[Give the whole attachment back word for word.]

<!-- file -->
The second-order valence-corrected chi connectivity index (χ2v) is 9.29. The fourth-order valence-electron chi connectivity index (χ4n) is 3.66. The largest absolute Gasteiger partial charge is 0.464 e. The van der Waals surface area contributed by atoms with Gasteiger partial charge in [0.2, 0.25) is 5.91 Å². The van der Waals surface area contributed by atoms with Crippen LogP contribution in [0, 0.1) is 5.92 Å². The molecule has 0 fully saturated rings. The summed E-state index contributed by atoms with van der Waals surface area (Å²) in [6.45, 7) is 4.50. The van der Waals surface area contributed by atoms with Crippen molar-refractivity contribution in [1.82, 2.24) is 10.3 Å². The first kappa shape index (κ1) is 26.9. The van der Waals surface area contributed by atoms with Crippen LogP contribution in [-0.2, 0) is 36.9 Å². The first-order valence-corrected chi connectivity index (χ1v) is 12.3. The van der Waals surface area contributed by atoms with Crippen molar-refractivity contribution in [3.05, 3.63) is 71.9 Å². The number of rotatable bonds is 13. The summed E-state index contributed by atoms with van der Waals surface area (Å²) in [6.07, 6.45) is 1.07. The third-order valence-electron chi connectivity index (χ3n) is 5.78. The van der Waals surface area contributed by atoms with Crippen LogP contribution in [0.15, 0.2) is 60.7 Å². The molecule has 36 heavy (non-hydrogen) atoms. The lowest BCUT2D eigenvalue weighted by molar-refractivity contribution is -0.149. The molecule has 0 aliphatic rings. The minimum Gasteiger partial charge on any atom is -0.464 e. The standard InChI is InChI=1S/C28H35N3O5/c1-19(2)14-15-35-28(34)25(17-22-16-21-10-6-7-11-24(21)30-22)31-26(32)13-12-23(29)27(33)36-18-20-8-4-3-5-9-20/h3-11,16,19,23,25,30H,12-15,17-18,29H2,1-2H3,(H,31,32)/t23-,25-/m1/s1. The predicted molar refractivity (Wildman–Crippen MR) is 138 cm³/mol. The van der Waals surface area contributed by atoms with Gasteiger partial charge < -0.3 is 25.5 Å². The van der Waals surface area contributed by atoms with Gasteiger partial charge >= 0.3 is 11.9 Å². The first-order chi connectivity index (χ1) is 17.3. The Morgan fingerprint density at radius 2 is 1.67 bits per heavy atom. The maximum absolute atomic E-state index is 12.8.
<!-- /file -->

The second-order valence-corrected chi connectivity index (χ2v) is 9.29. The fourth-order valence-electron chi connectivity index (χ4n) is 3.66. The largest absolute Gasteiger partial charge is 0.464 e. The van der Waals surface area contributed by atoms with Gasteiger partial charge in [0.2, 0.25) is 5.91 Å². The van der Waals surface area contributed by atoms with Crippen LogP contribution in [0, 0.1) is 5.92 Å². The molecule has 0 fully saturated rings. The summed E-state index contributed by atoms with van der Waals surface area (Å²) in [6.45, 7) is 4.50. The van der Waals surface area contributed by atoms with Crippen molar-refractivity contribution in [1.82, 2.24) is 10.3 Å². The first kappa shape index (κ1) is 26.9. The van der Waals surface area contributed by atoms with Crippen LogP contribution in [-0.2, 0) is 36.9 Å². The first-order valence-corrected chi connectivity index (χ1v) is 12.3. The van der Waals surface area contributed by atoms with Crippen molar-refractivity contribution in [3.05, 3.63) is 71.9 Å². The number of rotatable bonds is 13. The summed E-state index contributed by atoms with van der Waals surface area (Å²) in [6.07, 6.45) is 1.07. The third-order valence-electron chi connectivity index (χ3n) is 5.78. The van der Waals surface area contributed by atoms with Crippen LogP contribution in [0.15, 0.2) is 60.7 Å². The molecule has 36 heavy (non-hydrogen) atoms. The lowest BCUT2D eigenvalue weighted by molar-refractivity contribution is -0.149. The molecule has 0 aliphatic rings. The minimum Gasteiger partial charge on any atom is -0.464 e. The standard InChI is InChI=1S/C28H35N3O5/c1-19(2)14-15-35-28(34)25(17-22-16-21-10-6-7-11-24(21)30-22)31-26(32)13-12-23(29)27(33)36-18-20-8-4-3-5-9-20/h3-11,16,19,23,25,30H,12-15,17-18,29H2,1-2H3,(H,31,32)/t23-,25-/m1/s1. The predicted molar refractivity (Wildman–Crippen MR) is 138 cm³/mol. The van der Waals surface area contributed by atoms with Gasteiger partial charge < -0.3 is 25.5 Å². The van der Waals surface area contributed by atoms with Gasteiger partial charge >= 0.3 is 11.9 Å². The first-order chi connectivity index (χ1) is 17.3. The Morgan fingerprint density at radius 2 is 1.67 bits per heavy atom. The maximum absolute atomic E-state index is 12.8.